Internet shysters swindle residents

By Dave Gomez

DeKalbians encountering a sudden lucky break may want to think twice before divulging personal information for a great deal.

DeKalb police have begun two fraud investigations in the past week after two citizens were bilked out of money.

One of the scams, known as the “Canadian Lottery,” promised the nascent victim that he or she had won a substantial amount of money, even though they had not entered any sweepstakes. However, the victim could not claim the money until he or she paid a certain amount to cover additional charges. Police did not identify the victim.

Most of the bamboozlement is based in another country, DeKalb police Lt. Jim Kayes said.

“Usually, if we’re lucky, we might be able to trace a phone number to a country of origin – sometimes coppers up there might be working on it,” Kayes said.

The other scam involved a local man who lost $1,000 in an e-mail scam, Kayes said.

The scam, known as “phishing” or “spoofing,” falsified an e-mail address purported to be from TCF Bank and asked for the man’s account information, Kayes said. When the man replied with the information, unknown people in Arizona withdrew money from his account.

Although it can be difficult to tell where the e-mails come from, they appear to be mostly from the United States and are relatively easy to set up and profit from, Kayes said.

“If you get one response out of a thousand e-mails, you can work with it and establish a fake identity,” he said.

Although people have become generally more aware of Internet scams over the years, there are also more users online than in the past, said William Cummings, an associate professor of accounting.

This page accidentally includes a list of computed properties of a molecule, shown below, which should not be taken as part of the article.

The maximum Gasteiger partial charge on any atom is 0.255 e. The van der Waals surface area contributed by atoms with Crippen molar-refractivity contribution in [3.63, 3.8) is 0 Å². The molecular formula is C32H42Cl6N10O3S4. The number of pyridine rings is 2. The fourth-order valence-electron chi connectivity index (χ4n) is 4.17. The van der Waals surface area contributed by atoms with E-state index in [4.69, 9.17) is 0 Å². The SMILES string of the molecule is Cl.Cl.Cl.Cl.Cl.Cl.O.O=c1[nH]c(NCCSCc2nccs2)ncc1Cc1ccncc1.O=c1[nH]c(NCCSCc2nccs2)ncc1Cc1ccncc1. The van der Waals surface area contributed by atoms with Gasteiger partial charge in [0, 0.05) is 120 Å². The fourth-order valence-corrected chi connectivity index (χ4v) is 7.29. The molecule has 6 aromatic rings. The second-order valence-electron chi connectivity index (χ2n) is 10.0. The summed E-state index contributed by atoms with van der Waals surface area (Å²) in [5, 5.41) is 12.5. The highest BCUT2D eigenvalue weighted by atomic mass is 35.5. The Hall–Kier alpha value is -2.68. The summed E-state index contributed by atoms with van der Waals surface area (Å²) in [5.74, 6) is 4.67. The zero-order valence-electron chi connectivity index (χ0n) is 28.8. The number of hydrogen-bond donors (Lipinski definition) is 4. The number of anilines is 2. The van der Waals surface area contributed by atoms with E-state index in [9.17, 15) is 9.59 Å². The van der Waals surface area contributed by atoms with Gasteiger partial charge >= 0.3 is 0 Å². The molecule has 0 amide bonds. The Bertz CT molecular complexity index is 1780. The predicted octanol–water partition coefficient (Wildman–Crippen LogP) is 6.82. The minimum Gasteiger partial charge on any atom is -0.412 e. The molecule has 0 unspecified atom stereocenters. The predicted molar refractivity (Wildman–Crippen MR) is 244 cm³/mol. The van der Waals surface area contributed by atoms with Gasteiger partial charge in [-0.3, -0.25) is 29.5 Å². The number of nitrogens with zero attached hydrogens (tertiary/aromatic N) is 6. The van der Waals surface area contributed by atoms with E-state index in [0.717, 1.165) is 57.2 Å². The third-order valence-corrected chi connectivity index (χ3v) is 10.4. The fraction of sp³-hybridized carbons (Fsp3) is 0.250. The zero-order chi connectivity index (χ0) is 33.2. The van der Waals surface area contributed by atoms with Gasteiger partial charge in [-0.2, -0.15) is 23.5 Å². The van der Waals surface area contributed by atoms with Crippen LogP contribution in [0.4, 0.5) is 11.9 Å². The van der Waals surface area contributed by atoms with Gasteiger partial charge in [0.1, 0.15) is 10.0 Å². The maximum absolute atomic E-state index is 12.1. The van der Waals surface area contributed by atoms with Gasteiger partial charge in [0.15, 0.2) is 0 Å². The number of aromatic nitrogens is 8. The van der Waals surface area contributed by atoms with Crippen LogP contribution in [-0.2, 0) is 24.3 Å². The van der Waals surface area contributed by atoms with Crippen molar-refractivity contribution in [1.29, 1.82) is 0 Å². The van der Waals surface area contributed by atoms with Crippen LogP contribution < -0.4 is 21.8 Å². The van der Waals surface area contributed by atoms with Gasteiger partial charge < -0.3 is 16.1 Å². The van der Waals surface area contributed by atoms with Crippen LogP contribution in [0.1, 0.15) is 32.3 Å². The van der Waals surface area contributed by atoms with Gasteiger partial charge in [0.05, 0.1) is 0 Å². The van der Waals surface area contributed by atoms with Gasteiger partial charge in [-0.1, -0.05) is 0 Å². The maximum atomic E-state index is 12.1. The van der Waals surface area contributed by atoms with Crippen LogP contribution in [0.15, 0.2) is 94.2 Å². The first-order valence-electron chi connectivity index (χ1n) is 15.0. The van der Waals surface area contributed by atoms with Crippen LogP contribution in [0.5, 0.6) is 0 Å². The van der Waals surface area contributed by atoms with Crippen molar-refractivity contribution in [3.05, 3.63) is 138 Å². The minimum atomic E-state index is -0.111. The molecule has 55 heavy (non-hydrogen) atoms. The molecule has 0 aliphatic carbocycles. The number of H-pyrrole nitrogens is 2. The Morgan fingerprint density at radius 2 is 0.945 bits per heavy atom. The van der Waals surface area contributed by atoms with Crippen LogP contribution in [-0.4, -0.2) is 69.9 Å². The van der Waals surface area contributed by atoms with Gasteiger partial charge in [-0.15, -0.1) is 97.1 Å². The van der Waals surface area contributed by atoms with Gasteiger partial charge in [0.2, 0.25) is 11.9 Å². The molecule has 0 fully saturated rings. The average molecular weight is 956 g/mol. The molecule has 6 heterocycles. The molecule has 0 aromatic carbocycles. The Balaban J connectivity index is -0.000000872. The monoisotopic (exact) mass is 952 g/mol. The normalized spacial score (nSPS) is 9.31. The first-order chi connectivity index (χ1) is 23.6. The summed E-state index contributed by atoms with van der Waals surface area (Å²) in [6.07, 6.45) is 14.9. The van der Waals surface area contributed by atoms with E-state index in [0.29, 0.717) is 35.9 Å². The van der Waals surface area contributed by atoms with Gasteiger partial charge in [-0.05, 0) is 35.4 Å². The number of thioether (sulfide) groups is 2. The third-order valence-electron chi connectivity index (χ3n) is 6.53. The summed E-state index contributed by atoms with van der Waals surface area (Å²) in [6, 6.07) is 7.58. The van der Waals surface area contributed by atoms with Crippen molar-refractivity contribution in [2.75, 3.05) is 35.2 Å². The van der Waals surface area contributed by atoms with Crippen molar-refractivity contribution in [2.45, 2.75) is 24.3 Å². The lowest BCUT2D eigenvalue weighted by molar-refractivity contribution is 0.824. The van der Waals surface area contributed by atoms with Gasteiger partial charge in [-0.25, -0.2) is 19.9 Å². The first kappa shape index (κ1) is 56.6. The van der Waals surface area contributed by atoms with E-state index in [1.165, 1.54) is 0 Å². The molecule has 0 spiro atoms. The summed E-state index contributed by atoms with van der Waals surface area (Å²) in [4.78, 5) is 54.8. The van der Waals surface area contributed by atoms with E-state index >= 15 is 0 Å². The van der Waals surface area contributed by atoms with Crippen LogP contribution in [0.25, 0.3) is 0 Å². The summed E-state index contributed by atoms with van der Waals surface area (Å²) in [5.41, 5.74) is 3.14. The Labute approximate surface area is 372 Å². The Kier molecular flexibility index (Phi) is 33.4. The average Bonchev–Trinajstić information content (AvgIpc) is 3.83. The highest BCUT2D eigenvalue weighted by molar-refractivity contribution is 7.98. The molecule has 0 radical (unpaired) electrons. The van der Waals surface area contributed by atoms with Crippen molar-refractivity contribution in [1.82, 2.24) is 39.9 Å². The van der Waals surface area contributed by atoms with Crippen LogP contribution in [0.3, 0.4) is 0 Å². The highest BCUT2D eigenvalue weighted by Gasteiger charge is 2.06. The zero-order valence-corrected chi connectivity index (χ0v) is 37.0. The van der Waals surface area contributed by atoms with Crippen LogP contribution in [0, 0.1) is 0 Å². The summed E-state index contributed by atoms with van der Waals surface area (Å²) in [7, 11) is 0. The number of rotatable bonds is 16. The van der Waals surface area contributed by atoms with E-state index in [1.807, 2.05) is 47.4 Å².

“A lot of people are still ignorant [that] they shouldn’t be giving out their Social Security number,” he said.

Cummings said that years ago, checks commonly featured both Social Security and driver’s license numbers.

“Obviously, that gave a leg up to scammers and fraudsters,” he said.

More troubling to Americans may be the information already public in certain areas.

According to a report released earlier this month by the Government Accountability Office, 94 percent of Social Security numbers are visible on county documents nationwide and 15 to 28 percent of counties make them available online through public records.

However, preventing personal information from being stolen can be easy.

Cummings said people should be sure the businesses they are dealing with are legitimate and refrain from giving out their Social Security numbers unless it is absolutely required, such as for a bank loan.

Common sense also helps, Kayes said.

“Any time a deal is too good to be true – it is,” Kayes said. “It’s like anything else: if there’s a way to con people, there’s going to be somebody doing it.”